After making those fabulous concrete projects they deserve some special finishing! You my friends deserve…
Who doesn’t have some walls to fill with art?! (ok, I might not have any left…) But do you want to pay big bucks for that abstract art? Or do you just want to be so proud and say you are now an artist?! Here is a way to create your own magic! I mean MAGIC! I am an artist, but this was so amazing, I could cover the world with these. Artistic talent not needed, so why not?
You do not need very specific supplies.
- You need a vessel to hold the paint, Such as old pop bottle with holes punched/cut and a tip that is able to be closed such a dish soap top.
- String of some type
- Paint, Latex or any kind can work but will affect the flow and absorption on the canvas. You will need a fair bit depending on the size of art. (I tend to GO BIG, so I used household latex paint and some acrylic.
- I used a carabiner to allow detaching from the string for easier cleaning. (perhaps wire could also work)
- (not pictured) You need a place to hang the vessel from. Any pole or stick or hook on the ceiling will work. The higher = bigger sweeps of shapes. ‘Think back to geometry. It should not touch the canvas at low point. I used a tree pruner pole suspended from a ladder step to a shelf in the garage. My large canvas was about 4′ x 7’. You could start small and use a broomstick across some chairs.
- You will need a surface for your painting. I used a canvas cloth like this, as they come in large sizes. Paper, premade canvases or boards can also work. I chose to have it stretched prior, however you could also create the art first and then crop your art out of the whole. (oh, wait! New idea; you could also make a multi-canvas arrangement). There are no rules here, just have fun.
I like to be cheap, no, I like to save money for other better things, so I stretched my own canvas, enjoying the use of my new electric staple gun. Do research the proper procedure of stretching a canvas. I like the natural cotton canvas colour so some remained raw. Take some cues from your colour scheme.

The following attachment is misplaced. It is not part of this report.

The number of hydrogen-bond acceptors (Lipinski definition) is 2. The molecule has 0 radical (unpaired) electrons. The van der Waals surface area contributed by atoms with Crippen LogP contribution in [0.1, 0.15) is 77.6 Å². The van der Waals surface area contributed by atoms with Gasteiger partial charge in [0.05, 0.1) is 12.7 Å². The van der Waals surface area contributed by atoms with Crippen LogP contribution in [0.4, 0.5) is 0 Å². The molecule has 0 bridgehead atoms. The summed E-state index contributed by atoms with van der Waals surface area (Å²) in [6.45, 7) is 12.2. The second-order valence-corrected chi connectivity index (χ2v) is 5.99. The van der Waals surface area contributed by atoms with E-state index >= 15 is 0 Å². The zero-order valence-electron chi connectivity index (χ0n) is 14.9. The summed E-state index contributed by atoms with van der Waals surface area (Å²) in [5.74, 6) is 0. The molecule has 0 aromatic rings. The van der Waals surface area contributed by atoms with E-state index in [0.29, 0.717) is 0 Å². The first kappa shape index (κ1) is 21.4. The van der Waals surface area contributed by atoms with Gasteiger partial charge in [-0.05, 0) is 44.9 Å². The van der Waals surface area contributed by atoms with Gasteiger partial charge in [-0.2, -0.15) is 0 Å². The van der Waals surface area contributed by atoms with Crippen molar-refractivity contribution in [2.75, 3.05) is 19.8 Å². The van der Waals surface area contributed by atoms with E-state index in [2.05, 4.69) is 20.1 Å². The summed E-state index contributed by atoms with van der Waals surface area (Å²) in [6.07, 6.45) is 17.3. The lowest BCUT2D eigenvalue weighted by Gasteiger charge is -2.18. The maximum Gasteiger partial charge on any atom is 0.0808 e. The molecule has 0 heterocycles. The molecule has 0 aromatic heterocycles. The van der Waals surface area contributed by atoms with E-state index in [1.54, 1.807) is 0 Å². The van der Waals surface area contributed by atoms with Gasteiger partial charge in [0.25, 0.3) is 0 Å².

I like to share my tips, as I actually DO these projects. First tip; each paint has different density so you may want to practice on some newspaper first. I like a solid flow line, however slower flow, thicker paint would make drips that form the pattern. You may not quite know what shape you will get. It’s like Spirograph in a sense. So much fun! Do notice all the newspaper and tarp to cover the floor. Plan to over-shoot the canvas.
Another tip: try not to wriggle the vessel as you let it go as it will then give “wriggly” lines. If you are concerned you may use a pole rather than a string for more assurance of no “wigglies”. Gravity has a way of making the pattern so exact it’s mind-blowing!
As you see here the amount of paint was quite wet, so it needed longer to dry. (Garages aren’t just for cars anyways…) I did like how it made the graphic shapes!
Another tip; keep it simple and choose colours that are not too contrasting. There is a lot for the eye to look at so I kept it more monochromatic. That is really a taste issue. I like subtle…
An interesting thing occurred here by accident: The paint was poured at different darknesses into the vessel so it changed as the design flowed. Such a cool phenomenon! So many possibilities.
I like how this turned out and it was the first one. And yes, greys are great in decor now. I had painted in some of the negative space, subtly, but again, not necessary.
It works great in this throwback 50’s modern kitchen. No frame, to again keep it modern. My light shade is also my DIY project here and accents very nicely.
Alright, here is a video, but please don’t laugh…
This larger canvas was lots of fun as well. And yes, grey again. If the pattern does not turn out as you like, just paint over it or use the current wet paint to smooth out a background colour. It is somewhat of an experiment, until you get the hang of it! But it is doing the work for you…